Tuesday, February 7, 2012

Brain-Controlled Posthetic Arm

A new prosthetic arm operated by a wounded soldier at the Walter Reed National Military Medical Center (WRNMMC) for the first time, enabled the soldier to control the device’s metallic fingers and wrist with his thoughts. The Modular Prosthetic Limb (MPL) was developed as part of a four year research program by the Johns Hopkins University Applied Physics Laboratory, WRNMMC, and the Uniformed Services University of the Health Sciences (USU).

Col. (Dr.) Paul Pasquina, Chief of Orthopedics and Prosthetics at WRNMMC and Director for the Center of Rehabilitation Sciences at USU explained that the limb is controlled by surface electrodes that pick up electric signals generated by the muscles underneath the skin, and then convert those patterns in electrical signals into a robotic function.

With an amputee, the nerves traveling down the spinal cord are still intact, and they’re still connected to some of the muscles in the arm, said Pasquina. “What we are trying to do is pick up the electrical signals of the muscles that still exist in the arm and then interpret and convert these signals to a computer signal that will then drive a robotic limb. For example, when an individual is thinking about closing their hand, muscles will activate and the prosthetic limb will respond accordingly.”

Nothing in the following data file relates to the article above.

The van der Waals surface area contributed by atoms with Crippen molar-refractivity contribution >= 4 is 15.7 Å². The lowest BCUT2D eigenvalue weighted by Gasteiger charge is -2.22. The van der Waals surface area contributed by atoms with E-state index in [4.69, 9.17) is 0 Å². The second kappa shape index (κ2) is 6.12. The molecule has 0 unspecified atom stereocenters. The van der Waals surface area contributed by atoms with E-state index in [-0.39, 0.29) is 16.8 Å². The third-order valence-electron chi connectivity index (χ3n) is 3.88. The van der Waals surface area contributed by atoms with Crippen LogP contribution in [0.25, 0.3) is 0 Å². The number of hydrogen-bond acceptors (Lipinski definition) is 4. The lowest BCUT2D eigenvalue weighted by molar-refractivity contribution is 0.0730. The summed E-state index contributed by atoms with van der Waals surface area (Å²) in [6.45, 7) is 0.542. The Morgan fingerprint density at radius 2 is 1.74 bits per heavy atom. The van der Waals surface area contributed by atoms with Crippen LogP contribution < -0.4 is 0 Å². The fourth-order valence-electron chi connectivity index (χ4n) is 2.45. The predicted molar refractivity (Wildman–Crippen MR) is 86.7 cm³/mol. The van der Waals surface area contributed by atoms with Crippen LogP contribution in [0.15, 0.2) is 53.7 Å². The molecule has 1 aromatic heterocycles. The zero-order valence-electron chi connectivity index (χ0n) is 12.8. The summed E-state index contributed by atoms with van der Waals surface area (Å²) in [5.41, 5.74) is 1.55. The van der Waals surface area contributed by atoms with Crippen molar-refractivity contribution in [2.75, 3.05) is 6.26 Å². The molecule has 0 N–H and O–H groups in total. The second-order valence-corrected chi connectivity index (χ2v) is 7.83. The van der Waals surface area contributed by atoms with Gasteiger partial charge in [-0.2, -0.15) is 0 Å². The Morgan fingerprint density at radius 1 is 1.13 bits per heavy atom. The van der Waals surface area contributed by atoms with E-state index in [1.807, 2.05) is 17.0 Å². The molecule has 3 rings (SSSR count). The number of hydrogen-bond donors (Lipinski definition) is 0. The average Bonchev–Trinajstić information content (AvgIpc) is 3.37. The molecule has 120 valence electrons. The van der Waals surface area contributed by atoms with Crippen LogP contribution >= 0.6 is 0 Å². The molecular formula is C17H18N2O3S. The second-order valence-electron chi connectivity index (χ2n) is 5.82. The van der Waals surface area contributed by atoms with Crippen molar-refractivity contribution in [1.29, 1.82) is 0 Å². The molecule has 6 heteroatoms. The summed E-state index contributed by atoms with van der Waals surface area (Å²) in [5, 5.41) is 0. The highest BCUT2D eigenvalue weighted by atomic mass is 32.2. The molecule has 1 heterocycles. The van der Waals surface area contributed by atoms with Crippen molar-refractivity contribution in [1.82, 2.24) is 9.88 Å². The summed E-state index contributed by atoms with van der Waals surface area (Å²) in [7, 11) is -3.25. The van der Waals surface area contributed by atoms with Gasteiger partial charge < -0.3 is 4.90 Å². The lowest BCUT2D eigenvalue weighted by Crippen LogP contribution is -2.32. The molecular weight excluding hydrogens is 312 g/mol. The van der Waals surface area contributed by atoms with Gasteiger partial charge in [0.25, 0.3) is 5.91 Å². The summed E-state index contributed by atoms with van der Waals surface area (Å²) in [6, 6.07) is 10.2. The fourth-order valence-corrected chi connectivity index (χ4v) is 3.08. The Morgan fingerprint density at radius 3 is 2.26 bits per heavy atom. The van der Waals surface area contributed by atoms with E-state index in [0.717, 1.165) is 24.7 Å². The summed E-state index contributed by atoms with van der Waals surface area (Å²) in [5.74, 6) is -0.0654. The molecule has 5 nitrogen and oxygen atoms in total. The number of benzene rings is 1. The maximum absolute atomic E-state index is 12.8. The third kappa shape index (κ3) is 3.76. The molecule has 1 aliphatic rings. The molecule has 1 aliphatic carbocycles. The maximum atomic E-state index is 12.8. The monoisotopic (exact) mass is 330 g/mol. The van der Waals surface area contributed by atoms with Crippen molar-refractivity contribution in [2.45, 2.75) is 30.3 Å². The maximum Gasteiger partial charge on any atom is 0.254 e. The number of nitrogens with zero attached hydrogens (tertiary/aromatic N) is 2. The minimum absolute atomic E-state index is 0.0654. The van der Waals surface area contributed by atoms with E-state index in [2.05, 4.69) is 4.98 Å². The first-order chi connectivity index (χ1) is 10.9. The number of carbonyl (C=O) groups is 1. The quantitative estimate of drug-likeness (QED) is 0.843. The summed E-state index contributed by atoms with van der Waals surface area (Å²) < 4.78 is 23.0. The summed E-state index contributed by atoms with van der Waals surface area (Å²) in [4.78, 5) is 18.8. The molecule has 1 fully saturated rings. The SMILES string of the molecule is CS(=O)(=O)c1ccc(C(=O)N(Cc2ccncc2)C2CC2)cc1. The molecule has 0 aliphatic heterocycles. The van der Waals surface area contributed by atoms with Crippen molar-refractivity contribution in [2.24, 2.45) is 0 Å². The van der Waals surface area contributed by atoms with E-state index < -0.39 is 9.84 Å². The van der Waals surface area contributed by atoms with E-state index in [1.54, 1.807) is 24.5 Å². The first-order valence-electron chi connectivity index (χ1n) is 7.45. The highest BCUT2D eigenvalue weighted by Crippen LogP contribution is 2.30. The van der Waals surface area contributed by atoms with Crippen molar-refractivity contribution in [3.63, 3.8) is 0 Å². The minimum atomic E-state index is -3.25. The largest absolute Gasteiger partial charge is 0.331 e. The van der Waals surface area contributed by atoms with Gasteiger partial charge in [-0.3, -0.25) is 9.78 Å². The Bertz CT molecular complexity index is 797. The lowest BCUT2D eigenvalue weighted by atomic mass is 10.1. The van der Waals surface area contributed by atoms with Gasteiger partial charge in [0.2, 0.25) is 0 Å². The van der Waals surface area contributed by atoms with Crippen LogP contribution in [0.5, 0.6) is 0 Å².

As Cmdr. Jack Tsao, Director, Traumatic Brain Injury Programs for Navy Medicine’s Bureau of Medicine and Surgery explained, before being fitted with the device, amputees must first go through training using the Virtual Integrated Environment (VIE) to record their muscle movements. By collecting the amputees muscle data, the MPL is then individualized for the person using the device.

Engineers are hoping to use electrodes underneath the skin to achieve an electrical signal with much higher fidelity. Researchers are looking to explore other mechanisms to rewire nerves and learn even more about how the body can integrate with computers and computer interface. “The next step in MPL’s development is to incorporate sense of touch and apply this technology to prosthetic legs in the future”, said Tsao.